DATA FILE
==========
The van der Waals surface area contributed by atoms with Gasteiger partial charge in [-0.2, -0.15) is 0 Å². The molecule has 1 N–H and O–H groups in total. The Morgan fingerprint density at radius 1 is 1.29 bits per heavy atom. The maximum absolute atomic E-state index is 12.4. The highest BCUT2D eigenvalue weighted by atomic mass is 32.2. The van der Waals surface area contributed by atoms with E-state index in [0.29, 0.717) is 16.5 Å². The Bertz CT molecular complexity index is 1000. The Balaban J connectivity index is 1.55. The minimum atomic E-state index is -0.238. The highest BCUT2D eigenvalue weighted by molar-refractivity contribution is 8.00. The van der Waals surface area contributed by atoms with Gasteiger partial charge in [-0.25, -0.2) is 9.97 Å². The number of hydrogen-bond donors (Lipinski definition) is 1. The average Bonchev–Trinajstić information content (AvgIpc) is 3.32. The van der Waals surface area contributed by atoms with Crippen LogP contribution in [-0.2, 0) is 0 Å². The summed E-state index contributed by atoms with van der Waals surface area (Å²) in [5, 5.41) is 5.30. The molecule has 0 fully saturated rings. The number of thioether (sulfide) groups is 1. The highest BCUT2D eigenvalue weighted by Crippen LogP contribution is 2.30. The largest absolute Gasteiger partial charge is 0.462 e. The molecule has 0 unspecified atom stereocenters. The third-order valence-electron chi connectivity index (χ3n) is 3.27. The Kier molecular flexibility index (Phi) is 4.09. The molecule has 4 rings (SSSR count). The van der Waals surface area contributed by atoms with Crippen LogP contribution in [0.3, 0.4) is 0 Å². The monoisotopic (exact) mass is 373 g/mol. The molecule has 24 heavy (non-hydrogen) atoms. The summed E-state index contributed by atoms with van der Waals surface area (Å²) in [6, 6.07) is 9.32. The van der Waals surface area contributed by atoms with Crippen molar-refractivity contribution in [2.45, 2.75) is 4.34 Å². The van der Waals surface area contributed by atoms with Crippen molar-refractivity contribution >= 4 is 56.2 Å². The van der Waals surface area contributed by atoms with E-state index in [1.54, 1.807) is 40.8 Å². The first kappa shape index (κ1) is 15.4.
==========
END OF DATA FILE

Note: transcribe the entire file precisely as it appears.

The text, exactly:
The van der Waals surface area contributed by atoms with Gasteiger partial charge in [-0.2, -0.15) is 0 Å². The molecule has 1 N–H and O–H groups in total. The Morgan fingerprint density at radius 1 is 1.29 bits per heavy atom. The maximum absolute atomic E-state index is 12.4. The highest BCUT2D eigenvalue weighted by atomic mass is 32.2. The van der Waals surface area contributed by atoms with E-state index in [0.29, 0.717) is 16.5 Å². The Bertz CT molecular complexity index is 1000. The Balaban J connectivity index is 1.55. The minimum atomic E-state index is -0.238. The highest BCUT2D eigenvalue weighted by molar-refractivity contribution is 8.00. The van der Waals surface area contributed by atoms with Gasteiger partial charge in [-0.25, -0.2) is 9.97 Å². The number of hydrogen-bond donors (Lipinski definition) is 1. The average Bonchev–Trinajstić information content (AvgIpc) is 3.32. The van der Waals surface area contributed by atoms with Crippen LogP contribution in [-0.2, 0) is 0 Å². The summed E-state index contributed by atoms with van der Waals surface area (Å²) in [5, 5.41) is 5.30. The molecule has 0 fully saturated rings. The number of thioether (sulfide) groups is 1. The highest BCUT2D eigenvalue weighted by Crippen LogP contribution is 2.30. The largest absolute Gasteiger partial charge is 0.462 e. The molecule has 0 unspecified atom stereocenters. The third-order valence-electron chi connectivity index (χ3n) is 3.27. The Kier molecular flexibility index (Phi) is 4.09. The molecule has 4 rings (SSSR count). The van der Waals surface area contributed by atoms with Crippen LogP contribution in [0.3, 0.4) is 0 Å². The monoisotopic (exact) mass is 373 g/mol. The molecule has 24 heavy (non-hydrogen) atoms. The summed E-state index contributed by atoms with van der Waals surface area (Å²) in [6, 6.07) is 9.32. The van der Waals surface area contributed by atoms with Crippen molar-refractivity contribution in [2.45, 2.75) is 4.34 Å². The van der Waals surface area contributed by atoms with Crippen molar-refractivity contribution >= 4 is 56.2 Å². The van der Waals surface area contributed by atoms with E-state index in [1.54, 1.807) is 40.8 Å². The first kappa shape index (κ1) is 15.4.